From as early as January 2020, the Australian Meat Industry Council (AMIC) commenced implementing robust risk management guidelines, to incorporate COVID-19 safety plans and measures, for the industry’s total supply chain and independent retail network.
The meat industry is uniquely positioned as one of the premier industries where food safety and hygiene is part of its core business. Its members operate to very stringent standards including HACCP, Good Manufacturing Practice, and Australian Standards, which are verified by state and federal food safety authorities.
As an essential service, the industry has continued to operate across the supply chain during the coronavirus pandemic knowing that the supply of food is our community’s most basic need and this has been reflected in increased sales of red meat during the pandemic.
AMIC has noted the negative reporting by media agencies recently, particularly in Victoria, and disputes any commentary alleging the meat industry as being a responsible party in the transmission of coronavirus, due to recent cases being brought into processing plants in Victoria.
Australia’s Food Standards agency (FSANZ) and well-respected international agencies including the European Food Safety Authority (EFSA), and World Health Organization (WHO) have publicly stated that there is no evidence to suggest that coronavirus is transmitted in food, and no reported cases from human contact with food.
“This is a public health issue and a community transmitted virus, not a meat industry or food safety issue,” said AMIC CEO, Patrick Hutchinson. “There has been an over-emphasis of cases being linked to the Australian meat industry, yet the virus is being transmitted in the community, not generated from within any particular industry,”
“The Australian meat industry has extremely controlled measures in place and should not be viewed through the same lens as meat industries in other countries.
“The actual percentage of staff that make up the total amount of cases within a “cluster” linked to a meat processing facility is small relative to total community transmissions, in some cases less than 3 per cent, across our red meat and smallgoods members.
“Further, there is a negligible amount reported in our independent retail butcher chain.”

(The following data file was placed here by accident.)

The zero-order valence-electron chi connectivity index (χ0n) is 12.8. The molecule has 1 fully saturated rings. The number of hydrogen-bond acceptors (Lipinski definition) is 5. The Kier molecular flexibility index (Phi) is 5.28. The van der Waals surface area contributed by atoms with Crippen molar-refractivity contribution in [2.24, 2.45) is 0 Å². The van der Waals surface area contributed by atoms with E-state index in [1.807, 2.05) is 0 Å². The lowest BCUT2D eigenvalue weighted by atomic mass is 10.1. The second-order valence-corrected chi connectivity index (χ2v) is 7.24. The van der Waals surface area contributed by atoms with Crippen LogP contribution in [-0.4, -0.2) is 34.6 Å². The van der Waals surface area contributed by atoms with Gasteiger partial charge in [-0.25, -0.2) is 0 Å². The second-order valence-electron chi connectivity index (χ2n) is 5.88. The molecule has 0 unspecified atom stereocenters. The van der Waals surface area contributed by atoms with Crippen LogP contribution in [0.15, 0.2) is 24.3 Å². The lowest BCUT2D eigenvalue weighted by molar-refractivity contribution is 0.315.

Today, VIC Premier Daniel Andrews said that if people continue to go to work with symptoms, it could shut down industries.
“If we were to continue to see outbreaks, if we were to continue to see people quite obviously attending work when they shouldn’t be, then every option becomes on the table,” he said. “Next steps may well have to include closing a number of these industries if we continue to see people attending work.
“We have to work together to keep anyone who’s got symptoms away from work. Otherwise businesses will have to close.”
AMIC reinforces the VIC Premier’s message for workers to stay away from their workplace if they display symptoms, get tested and follow the isolation instructions.
“This is a people transmitted virus and will be solved by people implementing and abiding by COVID Safe recommendations,” says Hutchinson.
The primary focus of AMIC’s impacted members has been on the health and safety of its workforce, ensuring functional plans are implemented to minimise the risk of spreading the virus among staff. This includes temperature screening, daily sanitation, regular sanitisation, social distancing, and staggered shifts.
“The impacts of any potential closures of processing plants has a flow through effect to our wholesalers and retail network chains, which ultimately impacts our farmers and producers,” said Hutchinson.
“We are an essential service feeding Victorians and Australians through independent retail and supermarket chains, and the global community, daily. We take this very seriously.
“Whilst as industry we continue to remain supportive of our front-line health workers and health department staff working with our members daily, some information has been confusing for Victorians, with changing advice to workers regarding isolation.
“We do not want to see the shut-down of our industry due to changing rules that we have limited to no control over.
“As such, we are working closely with the Department of Health and Human Services (DHHS) and those members that have been impacted to ensure minimal interruption to business operations and communicate a clear set of expectations and response procedures,” he said.
While consumer demand has been higher recently, the independent retail channel sources its product from various processing facilities across Australia and is agile to meet consumer demands.